Civil Rights: In 1950s Sarasota, Shiela Sanders found her voice.

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In 1950s Sarasota, Shiela Sanders found her voice.

She sat in the back of the library.

Amid stacks of papers and books, Sheila Sanders sat separated from other patrons of the Sarasota County Public Library.

She was smart, competitive and stubborn. At age 5 she could read, write and tell time.

Sanders was black. In 1950s Sarasota, that meant many things.

It meant she went to an all-black school in Newtown. Sarasota wouldn’t integrate its public schools until 1962 — eight years after the landmark Brown v. Board of Education decision.

It meant she lived five miles from Sarasota’s white, sandy beaches but would not be allowed to visit until 1964.

And it meant that when Sanders went to the library, she sat in the back. To check out a book from a Sarasota Public Library, Sarasota’s black residents had to prove they owned land.

“My family did own property in Sarasota. We had lived here since the ’20s, but they wanted my parents to have to sign an order to check books out of the library,” Sanders said. “What they did is they let me sit in the stacks and read … The librarians were very, very kind. It wasn’t their rule. It was the rule.”

Despite the treatment she experienced there compared to her white counterparts, the library was her oasis. It afforded her the knowledge to dispel the stereotypes associated with her age, her gender and her race.

“People used to just assume that because you’re small, you’re younger, you don’t know anything,” Sanders said.

The injustice was clear.

“What bothered me about it is that tourists, who did not own property in Sarasota, were allowed to check out books,” Sanders said. “And I thought that was grossly unfair.”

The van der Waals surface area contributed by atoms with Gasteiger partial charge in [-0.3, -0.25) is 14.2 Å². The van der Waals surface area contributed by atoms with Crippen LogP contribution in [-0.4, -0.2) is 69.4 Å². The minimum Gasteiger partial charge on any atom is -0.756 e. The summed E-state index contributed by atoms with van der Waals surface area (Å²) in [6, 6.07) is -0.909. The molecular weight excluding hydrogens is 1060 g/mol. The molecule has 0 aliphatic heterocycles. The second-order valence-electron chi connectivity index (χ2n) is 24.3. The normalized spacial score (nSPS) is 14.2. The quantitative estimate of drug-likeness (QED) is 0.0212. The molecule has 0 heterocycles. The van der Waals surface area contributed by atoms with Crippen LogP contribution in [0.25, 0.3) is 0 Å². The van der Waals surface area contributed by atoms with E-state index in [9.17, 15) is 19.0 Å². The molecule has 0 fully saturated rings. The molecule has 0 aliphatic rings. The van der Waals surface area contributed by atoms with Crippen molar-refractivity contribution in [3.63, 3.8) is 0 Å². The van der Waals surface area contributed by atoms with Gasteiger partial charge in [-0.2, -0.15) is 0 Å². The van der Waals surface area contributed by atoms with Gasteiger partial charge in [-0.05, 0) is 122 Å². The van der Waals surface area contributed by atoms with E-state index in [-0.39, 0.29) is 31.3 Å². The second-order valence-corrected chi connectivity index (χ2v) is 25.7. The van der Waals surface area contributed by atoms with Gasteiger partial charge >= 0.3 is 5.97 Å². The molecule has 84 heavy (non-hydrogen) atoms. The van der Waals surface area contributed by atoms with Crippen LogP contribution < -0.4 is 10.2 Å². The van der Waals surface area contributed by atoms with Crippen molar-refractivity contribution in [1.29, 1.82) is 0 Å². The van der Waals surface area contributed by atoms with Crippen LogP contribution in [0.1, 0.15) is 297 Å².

Sanders was never one to rest on her age as an excuse. At the library, her presence was her protest. As she got older she found that her voice had power.

“I think it’s important that you’re always aware of what it is you stand for and that you’re willing to communicate that to somebody else,” Sanders said. “If it’s not worth standing up for, it’s not worth being part of you.”

In third grade, Sanders and her classmates learned finances by bringing change to school each week to deposit into accounts the school had opened at a Sarasota bank. However, Sanders and her classmates were not allowed to tour the bank.

Not only did she organize a tour of Palmer Bank, then located at Five Points, she also persuaded her classmates to withhold their funds. If Sarasota Federal didn’t want them in the bank, it was not going to get their money.

“It wasn’t a protest. It was an act of fairness.” Sanders said.

The teacher asked why there were no nickels and dimes to deposit. All eyes were on Sanders.

“The teacher … said everybody had to save something,” Sanders said. “So we had a roll of pennies and everybody put in a penny. My thinking was that if we would just put in a penny it would cost them more to process.”

Although she concedes some might have viewed her actions as disrespectful, she doesn’t see it that way. For her, age is no excuse.

That’s why at the age of 12 and standing below 5 feet tall, she took over leadership of the youth branch of the Sarasota NAACP.

“I was the youngest one there, but I have always felt that opportunities should not be based just on numbers,” Sanders said. “A number of people thought I was just petite. They didn’t know I was that young.”

It has been decades since Sarasota abandoned legal segregation, but Sanders’ sense of justice has not waned. She wields her wallet and her words with power.

When her words won’t do, she allows her actions to speak.

She signed her name to a lawsuit in the 1970s against the city  in an effort to install single voter districts. She refused to buy diamonds during apartheid. She’s been an advocate for victims of domestic violence and teaches Sunday school at New Bethel Missionary Baptist Church.

She knows the world isn’t fair, and may never be, but her convictions prohibit her from resting.

“I think it’s important that you don’t have to clean the whole world, but you clean the area that you are,” Sanders said. “And you keep it clean … I think it’s important that you act like you care all the time if you care.”

by: Anna Brugmann

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